[Edu-sig] Tips for wandering faculty

kirby urner kirby.urner at gmail.com
Wed Apr 26 19:36:21 CEST 2006

By wandering faculty, I mean you're invited to gigs in a room you
don't control and maybe have never seen before -- my situation rather
often.  A lab tech has likely installed Python ahead of time, but in a
lab situation, there's always the question of rights, especially write
rights.  The typical thing is to not know or care about
/site-packages, and so to have no writable access to *any* disk space
on the default Python path.  Your mileage may vary.

We have several ways of addressing this situation, both from within
the bash shell (if using Linux or maybe OS X) or from within Windows. 
To keep things Pythonic, I mix the subject of namespaces, essential
early Python, with the example of sys, and sys.path in particular. 
Here's an importable resource you're able to append to, meaning
whatever home directory you *can* write to is appendable to sys.path
per this session.  And that's a good thing.  Plus it reinforces the
core concept:  import menagerie as zoo and/or from zoo import Dog,
Monkey, Human.  Many side bar topics also feature (including escape
characters, if you want to stick with Windows backslash notation -- I
have a take-it-or-leave-it attitude, as Python is quite willing to use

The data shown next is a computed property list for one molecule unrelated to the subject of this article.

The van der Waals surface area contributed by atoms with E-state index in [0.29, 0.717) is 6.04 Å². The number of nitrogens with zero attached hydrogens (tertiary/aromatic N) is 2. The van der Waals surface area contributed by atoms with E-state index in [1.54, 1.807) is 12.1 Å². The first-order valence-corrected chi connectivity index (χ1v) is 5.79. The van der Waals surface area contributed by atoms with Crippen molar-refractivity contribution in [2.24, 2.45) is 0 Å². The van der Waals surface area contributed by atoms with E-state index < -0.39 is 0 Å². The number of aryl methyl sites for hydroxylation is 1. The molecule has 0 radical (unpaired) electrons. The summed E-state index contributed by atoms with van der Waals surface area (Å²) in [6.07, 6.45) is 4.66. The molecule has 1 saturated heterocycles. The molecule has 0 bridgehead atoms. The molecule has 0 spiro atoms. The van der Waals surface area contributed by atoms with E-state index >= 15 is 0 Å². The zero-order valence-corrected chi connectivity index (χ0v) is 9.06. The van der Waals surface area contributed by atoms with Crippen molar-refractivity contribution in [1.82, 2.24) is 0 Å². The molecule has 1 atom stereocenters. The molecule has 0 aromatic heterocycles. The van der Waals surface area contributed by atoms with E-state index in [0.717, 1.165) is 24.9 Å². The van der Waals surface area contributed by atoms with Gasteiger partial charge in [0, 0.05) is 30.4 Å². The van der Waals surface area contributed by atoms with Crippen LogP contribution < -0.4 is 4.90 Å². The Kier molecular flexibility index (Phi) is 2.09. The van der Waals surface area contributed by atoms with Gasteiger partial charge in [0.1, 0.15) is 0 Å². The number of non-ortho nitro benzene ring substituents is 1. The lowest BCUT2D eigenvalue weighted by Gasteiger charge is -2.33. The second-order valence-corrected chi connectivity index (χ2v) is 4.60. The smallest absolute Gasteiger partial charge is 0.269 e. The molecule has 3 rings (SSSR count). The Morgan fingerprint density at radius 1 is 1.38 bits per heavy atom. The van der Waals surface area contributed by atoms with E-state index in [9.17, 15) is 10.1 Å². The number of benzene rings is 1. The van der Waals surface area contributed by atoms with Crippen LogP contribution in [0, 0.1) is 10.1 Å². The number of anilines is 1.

forward slashes even on Windows).

I like this segment for another reason:  unlike some educators, I have
no interest in "shielding" my students from the gross reality of some
hunkering OS, complete with kernel, GUI resources and whathaveyou.

Yes, a Linux system is huge and complicated.  No, I don't favor
"insulating" students from that hugeness, by constructing some dream
world atop it and inside it, but unaware of it.  This whole idea that
we must "protect" students from this context is an anathema to me, as
it's hypocritical.  The people who *build* your pseudo or virtual
reality need to know about these underlayers, these pipeworks and
clockworks.  Their not wanting to clue you in is a sign they're not
treating you as a peer, but as a rat in some maze of their own

It may sound like I'm taking aim at Squeak here, but I'm not really.

Squeak provides a more open source world that goes almost to the chip,
just like Linux.  You have access to the source code if you want it,
down to where SmallTalk meets C, at which point there's not a lot to
see (others have commented on this piece -- what Python might stand to
gain from once the intended meetings happen in the Bay Area).

More I'm taking aim at curricula which haven't discussed the file tree
by the time we're dealing with 15 year olds.  If you're already 15,
and have no access to a bash shell, or the concepts of hard disk and
filesystem, then IF you're actually using a hard drive with a file
system, you're being ripped off, big time.  Time to shop for a smarter
set of teachers.  Learn about partitions, standard trees and variants,
search paths, config files.  Don't let them hide that stuff behind a


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